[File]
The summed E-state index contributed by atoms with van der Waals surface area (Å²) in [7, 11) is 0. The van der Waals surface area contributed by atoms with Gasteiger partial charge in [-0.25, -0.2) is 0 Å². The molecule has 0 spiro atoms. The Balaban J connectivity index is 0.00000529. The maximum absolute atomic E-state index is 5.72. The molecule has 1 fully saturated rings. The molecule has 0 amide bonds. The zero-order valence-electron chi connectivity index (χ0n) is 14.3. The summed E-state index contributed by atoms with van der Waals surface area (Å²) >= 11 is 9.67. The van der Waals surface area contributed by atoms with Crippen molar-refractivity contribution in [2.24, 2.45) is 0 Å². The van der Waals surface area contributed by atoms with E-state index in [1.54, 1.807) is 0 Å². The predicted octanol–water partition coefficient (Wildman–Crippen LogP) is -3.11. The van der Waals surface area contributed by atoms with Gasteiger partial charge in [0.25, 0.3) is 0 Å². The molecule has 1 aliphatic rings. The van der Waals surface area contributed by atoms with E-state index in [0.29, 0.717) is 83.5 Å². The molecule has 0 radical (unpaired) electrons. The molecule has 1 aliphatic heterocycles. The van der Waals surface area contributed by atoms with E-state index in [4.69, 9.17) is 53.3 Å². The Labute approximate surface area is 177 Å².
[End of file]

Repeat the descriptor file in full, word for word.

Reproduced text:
The summed E-state index contributed by atoms with van der Waals surface area (Å²) in [7, 11) is 0. The van der Waals surface area contributed by atoms with Gasteiger partial charge in [-0.25, -0.2) is 0 Å². The molecule has 0 spiro atoms. The Balaban J connectivity index is 0.00000529. The maximum absolute atomic E-state index is 5.72. The molecule has 1 fully saturated rings. The molecule has 0 amide bonds. The zero-order valence-electron chi connectivity index (χ0n) is 14.3. The summed E-state index contributed by atoms with van der Waals surface area (Å²) >= 11 is 9.67. The van der Waals surface area contributed by atoms with Crippen molar-refractivity contribution in [2.24, 2.45) is 0 Å². The van der Waals surface area contributed by atoms with E-state index in [1.54, 1.807) is 0 Å². The predicted octanol–water partition coefficient (Wildman–Crippen LogP) is -3.11. The van der Waals surface area contributed by atoms with Gasteiger partial charge in [0.25, 0.3) is 0 Å². The molecule has 1 aliphatic rings. The van der Waals surface area contributed by atoms with E-state index in [0.29, 0.717) is 83.5 Å². The molecule has 0 radical (unpaired) electrons. The molecule has 1 aliphatic heterocycles. The van der Waals surface area contributed by atoms with E-state index in [4.69, 9.17) is 53.3 Å². The Labute approximate surface area is 177 Å².